[rev_slider healthebenefitsheader]

Nutritional Profiles

Pea Tendrils

Vitamin C 27% RDV
Vitamin A 63% RDV
Potassium 75% RDV

Learn More

Micro Basil

Vitamin C 30% RDV
Vitamin A 29% RDV
Protein 6% RDV
Learn More

Micro Cilantro

Vitamin C 40% RDV
Vitamin A 37% RDV
Learn More

Micro Purple Radishes

Vitamin C 48% RDV
Vitamin A 43% RDV
Learn More

Micro Diakon Radishes

Vitamin C 48% RDV
Vitamin A 43% RDV
Learn More

Popcorn Greens

Vitamin C 115% RDV
Vitamin A 45% RDV
Folic Acid 15% RDV
Learn More

Why Microgreens Are Healthy For You.

Microgreens are loaded with nutritional benefits that can support your everyday intake of vitamins and minerals, helping you to live a healthy lifestyle. Because microgreens are harvested right after germination they hold high levels of Vitamin C, Vitamin E and other essential nutrients that can help to keep you healthy. A recent study carried out at the University of Maryland, College Park* found that some microgreen varieties held significantly more health benefits than the mature version of the plants. Take the Red Cabbage microgreen – holding up to 40 times the amount of Vitamin C and E than a fully developed red cabbage plant, it is not only packed with flavor, it can also help you stay healthy. So which greens are the healthiest? Although all of our microgreens hold nutritional benefits, experts suggest that the darker the green the better it is for you. If you are looking for high levels of Vitamin K, C, and E try Red Cabbage, Garnet Amaranth, or Green Daikon Radish. If you are looking for nutrients like lutein and beta carotene, try the Cilantro microgreen. We love microgreens and we know your body will probably love them too. Healthy, crisp, fresh, and flavorful. See all of our microgreen varieties on our Microgreens page.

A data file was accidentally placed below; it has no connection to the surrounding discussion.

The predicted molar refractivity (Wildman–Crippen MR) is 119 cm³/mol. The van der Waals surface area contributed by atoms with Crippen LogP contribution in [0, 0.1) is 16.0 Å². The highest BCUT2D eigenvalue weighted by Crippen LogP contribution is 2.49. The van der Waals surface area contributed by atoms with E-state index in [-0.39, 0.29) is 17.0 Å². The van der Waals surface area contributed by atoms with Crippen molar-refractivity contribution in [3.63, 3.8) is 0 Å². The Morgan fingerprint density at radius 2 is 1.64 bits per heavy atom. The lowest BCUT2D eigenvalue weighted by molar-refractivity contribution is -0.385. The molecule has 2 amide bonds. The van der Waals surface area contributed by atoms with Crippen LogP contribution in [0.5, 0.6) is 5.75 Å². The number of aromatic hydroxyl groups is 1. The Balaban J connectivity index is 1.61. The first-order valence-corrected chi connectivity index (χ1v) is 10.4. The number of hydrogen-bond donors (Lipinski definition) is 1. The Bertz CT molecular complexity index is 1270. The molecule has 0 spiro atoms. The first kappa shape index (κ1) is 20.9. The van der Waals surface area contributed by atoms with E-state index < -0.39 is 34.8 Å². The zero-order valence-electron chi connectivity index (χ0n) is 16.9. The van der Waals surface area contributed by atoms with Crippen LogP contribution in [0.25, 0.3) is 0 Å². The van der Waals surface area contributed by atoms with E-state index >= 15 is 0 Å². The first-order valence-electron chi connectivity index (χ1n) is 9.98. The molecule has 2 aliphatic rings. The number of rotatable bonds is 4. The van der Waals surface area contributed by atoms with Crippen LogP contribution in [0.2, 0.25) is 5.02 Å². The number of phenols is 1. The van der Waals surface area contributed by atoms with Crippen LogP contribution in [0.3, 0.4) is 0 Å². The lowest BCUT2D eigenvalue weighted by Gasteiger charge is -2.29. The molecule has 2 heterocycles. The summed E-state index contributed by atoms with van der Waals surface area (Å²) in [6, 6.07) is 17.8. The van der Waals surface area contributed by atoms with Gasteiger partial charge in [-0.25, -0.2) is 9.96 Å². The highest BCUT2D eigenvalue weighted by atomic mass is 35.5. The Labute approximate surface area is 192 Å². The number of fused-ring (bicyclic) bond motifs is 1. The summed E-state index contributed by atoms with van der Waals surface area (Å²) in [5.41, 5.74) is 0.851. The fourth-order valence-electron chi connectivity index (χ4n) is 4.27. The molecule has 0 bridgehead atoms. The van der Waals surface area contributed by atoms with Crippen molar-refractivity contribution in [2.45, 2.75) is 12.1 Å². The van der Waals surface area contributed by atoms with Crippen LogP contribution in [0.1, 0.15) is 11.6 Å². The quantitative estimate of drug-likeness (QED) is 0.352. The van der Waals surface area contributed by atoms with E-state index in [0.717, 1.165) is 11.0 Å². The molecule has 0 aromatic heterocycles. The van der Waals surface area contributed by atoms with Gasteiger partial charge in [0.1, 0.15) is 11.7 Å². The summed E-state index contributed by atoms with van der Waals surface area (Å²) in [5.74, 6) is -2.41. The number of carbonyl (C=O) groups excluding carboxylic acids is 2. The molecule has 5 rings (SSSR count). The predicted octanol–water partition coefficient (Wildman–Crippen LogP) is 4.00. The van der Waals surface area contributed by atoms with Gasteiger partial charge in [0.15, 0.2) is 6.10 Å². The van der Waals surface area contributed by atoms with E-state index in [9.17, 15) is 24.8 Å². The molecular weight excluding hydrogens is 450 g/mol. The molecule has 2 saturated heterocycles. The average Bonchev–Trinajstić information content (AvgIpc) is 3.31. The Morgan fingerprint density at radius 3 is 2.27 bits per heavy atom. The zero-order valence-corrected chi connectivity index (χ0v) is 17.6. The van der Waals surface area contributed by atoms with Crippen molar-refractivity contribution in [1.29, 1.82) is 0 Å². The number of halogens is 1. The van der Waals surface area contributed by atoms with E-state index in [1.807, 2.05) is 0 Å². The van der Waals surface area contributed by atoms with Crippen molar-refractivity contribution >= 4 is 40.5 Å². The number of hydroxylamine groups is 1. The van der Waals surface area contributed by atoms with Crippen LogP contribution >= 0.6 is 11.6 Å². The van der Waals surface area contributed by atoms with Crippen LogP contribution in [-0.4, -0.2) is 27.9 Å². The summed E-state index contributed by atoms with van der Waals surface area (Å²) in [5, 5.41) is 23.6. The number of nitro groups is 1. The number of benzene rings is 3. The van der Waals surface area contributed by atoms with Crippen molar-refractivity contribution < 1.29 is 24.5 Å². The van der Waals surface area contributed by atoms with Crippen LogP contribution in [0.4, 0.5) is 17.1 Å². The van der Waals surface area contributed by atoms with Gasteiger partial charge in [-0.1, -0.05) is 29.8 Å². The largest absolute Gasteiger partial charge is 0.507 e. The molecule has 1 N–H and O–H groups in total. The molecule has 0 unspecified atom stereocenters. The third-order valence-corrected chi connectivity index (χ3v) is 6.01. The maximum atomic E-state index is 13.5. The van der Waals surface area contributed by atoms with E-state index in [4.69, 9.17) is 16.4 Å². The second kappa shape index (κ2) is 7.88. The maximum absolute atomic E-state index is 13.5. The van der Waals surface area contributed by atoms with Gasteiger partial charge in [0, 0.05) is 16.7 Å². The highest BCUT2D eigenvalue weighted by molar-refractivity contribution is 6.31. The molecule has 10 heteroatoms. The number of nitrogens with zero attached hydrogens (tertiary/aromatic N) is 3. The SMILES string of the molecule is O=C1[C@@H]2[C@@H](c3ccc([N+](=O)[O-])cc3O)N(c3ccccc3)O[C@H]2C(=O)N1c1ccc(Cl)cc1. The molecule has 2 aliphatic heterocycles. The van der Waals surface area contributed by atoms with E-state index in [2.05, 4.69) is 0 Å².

Micro Cilantro | The Herbman | Ontario Microgreens

Micro Red Daikon | The Herbman | Ontario MicrogreensPopcorn Microgreens | The Herbman | Ontario Microgreens

*Study carried out by Dr. Qin Wang, PhD, assistant professor at the University of Maryland in College Park. Published in the Journal of Agricultural and Food Chemistry.  Although we fully appreciate academic research, we encourage you to do your own research and consult a physician or other related healthcare professional before making any substantial dietary changes.